Is your Monday morning team meeting lacking morale? Or perhaps your Friday team touch base gets a bit too off topic or disorderly. Either way, conducting meetings when your team is inattentive can be tricky and a huge waste of precious work hours. Running proactive, focused meetings can make the difference between a collaborative team and a siloed one. Here are a handful of tips to make your meetings run more smoothly and to keep your team happy during even the most stressful periods.
10 ways to conduct a positive meeting
- Use a creative meeting agenda
- Make it fun
- Start with inspiration
- Design the meeting around people’s strengths
- Reward your team with growth opportunities
- Finish with a peak
- Try “stand-up” meetings
- End on time (or earlier)
- Give shoutouts
- Stay on topic
1 Use a creative meeting agenda
Agendas are key to staying on track during important meetings. As the meeting organizer, you should strive to keep participants engaged by changing it up every now and then with creative meeting agenda templates. Perhaps the best format for your weekly touch base at the beginning of the month is a project status update where attendees can reflect on team accomplishments, but at the end of the month, you may prefer a roundtable format to discuss the objectives you’re still working towards. Regardless of the format you choose, aim to send out the agenda at least 24 hours in advance. You can also check out our meeting agenda template gallery to find an agenda format that will help you and your team focus on what matters most.
Meetings worth showing up to
A well-run meeting can foster communication and collaboration by including an agenda the whole team can contribute to. Try using a tool like Fellow!
2 Make it fun
Hear us out: icebreakers and team building can and should be fun! If you’re doing them right, your attendees will voluntarily participate in the activities and brainstorming sessions at your meeting. Be sure to cater your icebreakers to your team by asking them what they’ll actually enjoy. For example, if your team is full of extroverts who love to chat, challenge them to ask each other some of our 60+ icebreaker questions for virtual meetings so everyone can get to know each other. If you have quieter individuals on your team, it may be best to place your team into smaller breakout groups so they’re able to chat one-on-one with each other. You can also make meetings special by celebrating milestones at work with shoutouts, food, and games!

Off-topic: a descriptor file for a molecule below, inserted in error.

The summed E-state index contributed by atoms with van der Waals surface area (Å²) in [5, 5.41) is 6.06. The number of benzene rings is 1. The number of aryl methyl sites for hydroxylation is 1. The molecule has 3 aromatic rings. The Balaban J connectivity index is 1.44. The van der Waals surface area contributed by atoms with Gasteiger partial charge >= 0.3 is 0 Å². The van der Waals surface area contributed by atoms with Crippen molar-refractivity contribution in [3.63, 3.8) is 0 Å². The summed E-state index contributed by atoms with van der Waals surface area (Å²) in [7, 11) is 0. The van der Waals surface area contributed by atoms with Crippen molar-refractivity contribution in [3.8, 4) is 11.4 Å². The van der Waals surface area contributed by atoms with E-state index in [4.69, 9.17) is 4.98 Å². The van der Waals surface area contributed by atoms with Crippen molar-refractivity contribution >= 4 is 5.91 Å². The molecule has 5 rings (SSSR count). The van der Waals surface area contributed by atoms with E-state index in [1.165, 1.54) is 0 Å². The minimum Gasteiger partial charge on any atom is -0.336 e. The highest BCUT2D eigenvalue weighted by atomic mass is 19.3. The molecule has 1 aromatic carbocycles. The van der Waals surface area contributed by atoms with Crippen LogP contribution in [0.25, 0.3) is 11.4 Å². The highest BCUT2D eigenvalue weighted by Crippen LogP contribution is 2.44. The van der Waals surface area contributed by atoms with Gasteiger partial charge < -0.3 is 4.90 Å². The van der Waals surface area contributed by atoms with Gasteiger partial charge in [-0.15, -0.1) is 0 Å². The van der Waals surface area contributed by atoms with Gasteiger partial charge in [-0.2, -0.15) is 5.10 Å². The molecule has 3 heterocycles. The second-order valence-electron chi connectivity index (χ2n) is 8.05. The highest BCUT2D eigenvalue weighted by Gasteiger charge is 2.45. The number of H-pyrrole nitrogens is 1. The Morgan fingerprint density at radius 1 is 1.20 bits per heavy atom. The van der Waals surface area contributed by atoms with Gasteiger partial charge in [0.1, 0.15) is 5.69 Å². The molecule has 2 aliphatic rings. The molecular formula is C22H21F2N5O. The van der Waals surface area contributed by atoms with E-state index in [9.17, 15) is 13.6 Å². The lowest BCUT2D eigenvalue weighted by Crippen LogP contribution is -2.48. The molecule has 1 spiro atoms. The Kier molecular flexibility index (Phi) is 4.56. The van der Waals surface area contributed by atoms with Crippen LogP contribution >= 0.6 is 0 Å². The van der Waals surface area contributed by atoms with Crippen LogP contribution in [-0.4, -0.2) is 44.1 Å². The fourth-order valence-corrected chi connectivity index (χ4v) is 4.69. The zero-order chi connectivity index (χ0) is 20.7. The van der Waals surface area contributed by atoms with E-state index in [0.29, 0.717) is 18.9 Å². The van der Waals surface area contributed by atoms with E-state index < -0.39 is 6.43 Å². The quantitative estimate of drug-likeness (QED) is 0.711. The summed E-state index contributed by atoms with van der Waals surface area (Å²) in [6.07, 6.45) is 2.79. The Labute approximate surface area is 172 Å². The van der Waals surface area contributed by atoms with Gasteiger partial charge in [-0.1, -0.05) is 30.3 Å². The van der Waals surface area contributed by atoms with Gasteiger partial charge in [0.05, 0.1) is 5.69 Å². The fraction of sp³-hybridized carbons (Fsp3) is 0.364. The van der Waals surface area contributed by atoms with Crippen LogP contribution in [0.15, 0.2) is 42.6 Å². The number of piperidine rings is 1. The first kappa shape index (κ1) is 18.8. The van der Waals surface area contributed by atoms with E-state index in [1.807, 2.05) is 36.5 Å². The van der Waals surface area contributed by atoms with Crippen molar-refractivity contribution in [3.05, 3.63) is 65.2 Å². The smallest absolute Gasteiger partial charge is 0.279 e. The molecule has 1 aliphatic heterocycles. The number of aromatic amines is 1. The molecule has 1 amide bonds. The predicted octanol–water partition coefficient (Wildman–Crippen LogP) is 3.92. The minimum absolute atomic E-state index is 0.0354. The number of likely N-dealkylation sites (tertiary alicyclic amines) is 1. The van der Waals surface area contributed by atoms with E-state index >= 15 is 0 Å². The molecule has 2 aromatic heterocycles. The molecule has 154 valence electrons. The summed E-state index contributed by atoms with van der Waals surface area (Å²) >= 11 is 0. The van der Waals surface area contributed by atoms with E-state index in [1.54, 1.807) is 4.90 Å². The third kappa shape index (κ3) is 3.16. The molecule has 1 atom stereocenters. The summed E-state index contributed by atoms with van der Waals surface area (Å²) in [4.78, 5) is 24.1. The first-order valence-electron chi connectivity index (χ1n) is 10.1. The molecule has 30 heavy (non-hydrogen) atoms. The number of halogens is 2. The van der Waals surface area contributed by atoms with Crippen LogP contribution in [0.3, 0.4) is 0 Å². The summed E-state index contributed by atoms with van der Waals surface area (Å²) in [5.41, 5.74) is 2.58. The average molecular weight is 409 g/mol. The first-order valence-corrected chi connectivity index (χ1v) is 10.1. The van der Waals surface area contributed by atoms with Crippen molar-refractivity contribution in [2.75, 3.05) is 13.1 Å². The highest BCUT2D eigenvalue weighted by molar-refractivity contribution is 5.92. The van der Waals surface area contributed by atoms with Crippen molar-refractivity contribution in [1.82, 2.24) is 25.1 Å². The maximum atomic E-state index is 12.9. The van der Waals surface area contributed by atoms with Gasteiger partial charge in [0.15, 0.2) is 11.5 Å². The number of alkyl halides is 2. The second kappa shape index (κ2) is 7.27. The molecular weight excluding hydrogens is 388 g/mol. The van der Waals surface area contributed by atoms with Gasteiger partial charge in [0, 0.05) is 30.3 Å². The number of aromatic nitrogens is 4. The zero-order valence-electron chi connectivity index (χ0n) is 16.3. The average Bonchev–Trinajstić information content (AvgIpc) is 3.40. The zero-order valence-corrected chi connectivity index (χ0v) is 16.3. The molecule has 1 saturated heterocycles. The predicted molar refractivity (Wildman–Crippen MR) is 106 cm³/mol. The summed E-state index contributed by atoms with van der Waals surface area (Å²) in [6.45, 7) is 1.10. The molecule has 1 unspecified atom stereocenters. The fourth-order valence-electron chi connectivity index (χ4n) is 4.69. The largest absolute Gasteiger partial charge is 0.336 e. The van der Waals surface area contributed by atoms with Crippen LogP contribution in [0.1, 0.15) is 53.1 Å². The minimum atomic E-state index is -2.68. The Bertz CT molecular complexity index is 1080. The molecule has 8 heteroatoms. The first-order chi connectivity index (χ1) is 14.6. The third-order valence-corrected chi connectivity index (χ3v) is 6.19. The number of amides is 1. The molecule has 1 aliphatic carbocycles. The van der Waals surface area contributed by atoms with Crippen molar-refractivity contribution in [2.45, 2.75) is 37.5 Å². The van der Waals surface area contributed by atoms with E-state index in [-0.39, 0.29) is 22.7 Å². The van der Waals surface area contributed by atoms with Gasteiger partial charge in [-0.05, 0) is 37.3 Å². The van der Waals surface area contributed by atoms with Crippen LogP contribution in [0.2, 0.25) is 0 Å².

3 Start with inspiration
You don’t have to begin every meeting with a cheesy quote, but starting off on an inspirational note can set the right tone. Start your next team meeting by celebrating wins, asking a powerful question, having a guest speaker say a few words, or discussing a podcast or video that moved you. Have each member of your team share what inspires them, or give them the opportunity to discuss the positive outcomes of a past group project. Sharing some words about your team’s positive impact will leave them feeling ready to collaborate during and after the meeting. For more ideas, check out our 11 inspirational meeting openings to engage your team.
4 Design the meeting around people’s strengths
Maybe you notice that your team seems more fatigued during meetings in the afternoons, or that attendees are less likely to speak up during calls on a Friday. Play to your team’s strengths by scheduling your meetings at a time that works for everyone’s workflow. If you have a team full of enthusiastic communicators, it’s likely best that you give the group a chance to ask their questions and brainstorm together. If your team is thoughtful but on the timid side, make sure they have some time afterwards to reflect and maximize their creative thinking.
5 Reward your team with growth opportunities
If you notice individuals who are excelling in areas like collaboration, delegation, or helping others, reward them with growth opportunities. For example, ask the person to lead a kickoff meeting for the next exciting group project or to facilitate a team-building activity. If a team member expresses their interest in working on a task that’s outside of their scope of expertise, provide them with tools and learning opportunities to work through the challenge. Remember, an enthusiastic employee is a coachable one! Reward enthused employees with growth opportunities and watch their productivity soar.
6 Finish with a peak